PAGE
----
Tuberculous meningitis: Intensified anti-TB therapy not useful




Intensified antituberculosis therapy doesn’t appear to improve survival in adults with tuberculous meningitis, compared with standard treatment, according to a report published online Jan. 14 in the New England Journal of Medicine.

This result, from a 3-year randomized double-blind placebo controlled clinical trial involving 817 adults in Vietnam, contradicts findings from previous small studies which suggested that increasing the rifampin dose and adding a fluoroquinolone to the standard regimen might improve outcomes, said Dr. A. Dorothee Heemskerk of the Oxford University Clinical Research Unit, Ho Chi Minh City, Vietnam, and her associates.

©Komolafe, M., Sunmonu, T., Esan, O./Wikimedia Commons/CC-BY-2.0

Current guidelines recommend at least 2 months of therapy with four antituberculosis agents, followed by treatment with rifampin (10 mg/kg) and isoniazid for an additional 7-10 months. “However, these recommendations are based on data from pulmonary tuberculosis and do not take into account the differential ability of antituberculosis drugs to penetrate the brain,” the investigators noted.

The concentration of rifampin in cerebrospinal fluid reaches only 30% of that in the plasma, so it has been proposed that higher-dose rifampin (15 mg/kg) might be more effective for tuberculous meningitis. Fluoroquinolones such as levofloxacin were proposed because they are active against tuberculosis and achieve good penetration of the blood-brain barrier.

Dr. Heemskerk and her associates tested this hypothesis at two tertiary referral centers for severe cases of tuberculosis or infectious diseases in Vietnam. All the study participants received standard daily isoniazid (5 mg/kg), rifampin (10 mg/kg), pyrazinamide (25 mg/kg), and ethambutol (20 mg/kg) for 3 months, followed by the same doses of rifampin and isoniazid for an additional 6 months. Approximately half (408 patients in the intensive-therapy group) received additional rifampin (5 mg/kg) and levofloxacin (20 mg/kg), while the other half (409 patients in the control group) received matching placebos.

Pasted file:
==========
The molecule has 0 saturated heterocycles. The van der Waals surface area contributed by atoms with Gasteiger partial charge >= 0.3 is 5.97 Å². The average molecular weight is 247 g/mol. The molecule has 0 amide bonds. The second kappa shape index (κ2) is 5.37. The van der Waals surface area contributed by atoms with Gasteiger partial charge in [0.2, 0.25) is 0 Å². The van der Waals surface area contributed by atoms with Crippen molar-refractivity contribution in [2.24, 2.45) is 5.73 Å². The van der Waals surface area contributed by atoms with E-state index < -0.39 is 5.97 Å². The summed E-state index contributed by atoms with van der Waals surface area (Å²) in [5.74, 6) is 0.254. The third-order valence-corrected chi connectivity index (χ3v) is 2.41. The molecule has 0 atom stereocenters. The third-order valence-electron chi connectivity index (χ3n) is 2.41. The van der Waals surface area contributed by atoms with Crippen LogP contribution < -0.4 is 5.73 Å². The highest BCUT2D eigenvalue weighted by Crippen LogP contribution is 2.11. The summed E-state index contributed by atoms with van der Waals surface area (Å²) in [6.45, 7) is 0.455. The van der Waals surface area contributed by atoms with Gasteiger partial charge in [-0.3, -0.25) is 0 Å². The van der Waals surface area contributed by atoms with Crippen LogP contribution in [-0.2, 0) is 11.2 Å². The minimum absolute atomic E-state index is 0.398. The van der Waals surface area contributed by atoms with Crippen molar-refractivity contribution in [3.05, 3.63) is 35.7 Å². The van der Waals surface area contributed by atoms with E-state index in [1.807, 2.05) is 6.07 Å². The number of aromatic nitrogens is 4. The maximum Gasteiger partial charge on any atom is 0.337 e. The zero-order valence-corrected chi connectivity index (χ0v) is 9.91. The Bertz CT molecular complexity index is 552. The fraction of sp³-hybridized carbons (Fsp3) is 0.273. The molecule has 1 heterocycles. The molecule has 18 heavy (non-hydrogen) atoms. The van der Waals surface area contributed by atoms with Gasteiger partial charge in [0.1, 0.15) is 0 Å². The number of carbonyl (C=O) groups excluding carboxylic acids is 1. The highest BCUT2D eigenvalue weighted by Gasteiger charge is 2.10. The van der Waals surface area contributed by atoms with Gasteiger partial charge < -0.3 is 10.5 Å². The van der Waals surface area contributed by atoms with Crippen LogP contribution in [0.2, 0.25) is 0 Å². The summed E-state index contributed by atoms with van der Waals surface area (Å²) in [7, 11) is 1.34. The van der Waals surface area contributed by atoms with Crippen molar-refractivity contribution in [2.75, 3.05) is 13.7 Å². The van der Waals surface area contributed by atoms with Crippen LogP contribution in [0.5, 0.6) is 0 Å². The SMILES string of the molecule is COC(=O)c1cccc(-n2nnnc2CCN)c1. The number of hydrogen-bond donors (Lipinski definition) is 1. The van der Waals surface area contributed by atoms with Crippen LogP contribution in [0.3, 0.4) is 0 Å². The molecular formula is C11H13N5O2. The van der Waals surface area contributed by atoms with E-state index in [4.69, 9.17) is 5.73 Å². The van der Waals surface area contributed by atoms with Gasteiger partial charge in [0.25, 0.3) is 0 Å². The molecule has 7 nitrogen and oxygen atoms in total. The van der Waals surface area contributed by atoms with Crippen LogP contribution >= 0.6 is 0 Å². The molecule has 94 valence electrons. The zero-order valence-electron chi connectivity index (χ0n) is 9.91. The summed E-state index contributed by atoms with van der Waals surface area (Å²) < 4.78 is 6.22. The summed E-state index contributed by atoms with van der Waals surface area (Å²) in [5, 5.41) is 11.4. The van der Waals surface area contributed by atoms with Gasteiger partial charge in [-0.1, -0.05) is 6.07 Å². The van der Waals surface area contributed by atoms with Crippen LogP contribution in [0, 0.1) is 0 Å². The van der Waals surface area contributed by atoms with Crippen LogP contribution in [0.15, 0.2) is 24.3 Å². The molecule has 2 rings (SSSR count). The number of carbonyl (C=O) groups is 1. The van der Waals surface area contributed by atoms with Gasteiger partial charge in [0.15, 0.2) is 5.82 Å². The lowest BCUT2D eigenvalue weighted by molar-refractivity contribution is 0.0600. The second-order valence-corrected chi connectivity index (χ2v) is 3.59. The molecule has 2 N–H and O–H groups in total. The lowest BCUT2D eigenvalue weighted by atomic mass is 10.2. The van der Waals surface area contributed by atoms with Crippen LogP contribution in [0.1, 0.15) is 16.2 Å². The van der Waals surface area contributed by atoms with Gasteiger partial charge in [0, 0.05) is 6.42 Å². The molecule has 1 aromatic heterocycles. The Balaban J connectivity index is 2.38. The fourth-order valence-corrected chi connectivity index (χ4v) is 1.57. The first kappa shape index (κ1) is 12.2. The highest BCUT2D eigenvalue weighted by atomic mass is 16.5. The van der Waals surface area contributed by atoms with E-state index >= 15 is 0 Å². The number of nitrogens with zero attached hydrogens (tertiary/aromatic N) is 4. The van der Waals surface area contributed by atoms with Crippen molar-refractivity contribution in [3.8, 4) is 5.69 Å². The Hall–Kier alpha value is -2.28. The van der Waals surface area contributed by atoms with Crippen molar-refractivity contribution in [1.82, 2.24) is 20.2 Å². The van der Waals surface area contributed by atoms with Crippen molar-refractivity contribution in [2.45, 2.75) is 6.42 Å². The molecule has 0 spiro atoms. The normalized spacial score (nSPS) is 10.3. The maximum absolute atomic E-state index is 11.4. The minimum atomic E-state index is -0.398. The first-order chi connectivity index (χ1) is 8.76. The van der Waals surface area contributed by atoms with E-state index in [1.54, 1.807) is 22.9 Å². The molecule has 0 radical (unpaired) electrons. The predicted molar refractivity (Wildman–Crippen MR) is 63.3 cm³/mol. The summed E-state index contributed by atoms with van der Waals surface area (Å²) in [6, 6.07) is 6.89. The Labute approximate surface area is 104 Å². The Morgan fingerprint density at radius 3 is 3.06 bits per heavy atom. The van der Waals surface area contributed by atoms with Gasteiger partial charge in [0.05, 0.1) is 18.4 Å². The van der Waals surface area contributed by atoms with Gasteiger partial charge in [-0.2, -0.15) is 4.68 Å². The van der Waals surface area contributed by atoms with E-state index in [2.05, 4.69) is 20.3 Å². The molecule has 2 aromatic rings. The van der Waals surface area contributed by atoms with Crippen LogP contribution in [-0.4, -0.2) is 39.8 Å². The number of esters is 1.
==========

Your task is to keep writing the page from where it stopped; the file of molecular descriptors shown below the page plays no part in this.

The median patient age was 35 years. Approximately 43% of patients were coinfected with HIV.

The primary outcome measure – death at 9-month follow-up – occurred in 113 of the intensive-therapy group and 114 of the control group, a nonsignificant difference (HR, 0.94). The intensified treatment was no better than was standard treatment in any subgroup of patients or in any secondary outcomes, including neurologic disability and time to a new neurologic event or death, the investigators said (N Engl J Med. 2016 Jan 14. doi:10.1056/NEJMoa1507062).

However, intensive therapy was associated with a higher frequency of seizures (23 vs. 11 patients), visual impairment (14 vs. 4 patients), allergic reactions (30 patients vs. 17 patients), jaundice (19 vs. 7 patients), grade 3 or 4 hyponatremia (112 patients vs. 81 patients), and adverse events leading to treatment interruptions (95 patients vs. 64 patients).

It is possible that raising the dose of rifampin by only 5 mg/kg may not have increased intracerebral drug concentrations “sufficiently to enhance bacterial killing. Recent data suggest that much higher doses (up to 35 mg/kg per day) may have an acceptable side-effect profile and may be necessary to significantly increase the killing of M. tuberculosis in pulmonary tuberculosis,” Dr. Heemskerk and her associates noted.

“Although the results of our study do not support a change in the currently recommended treatment regimens for tuberculous meningitis, enhanced antituberculosis treatment with higher doses of first-line drugs, including intravenous rifampin, or the newer antituberculosis drugs bedaquiline and delamanid, still require investigation,” they added.

Wellcome Trust and the Li Ka Shing Foundation supported the study. Dr. Heemskerk and her associates reported having no relevant financial disclosures.

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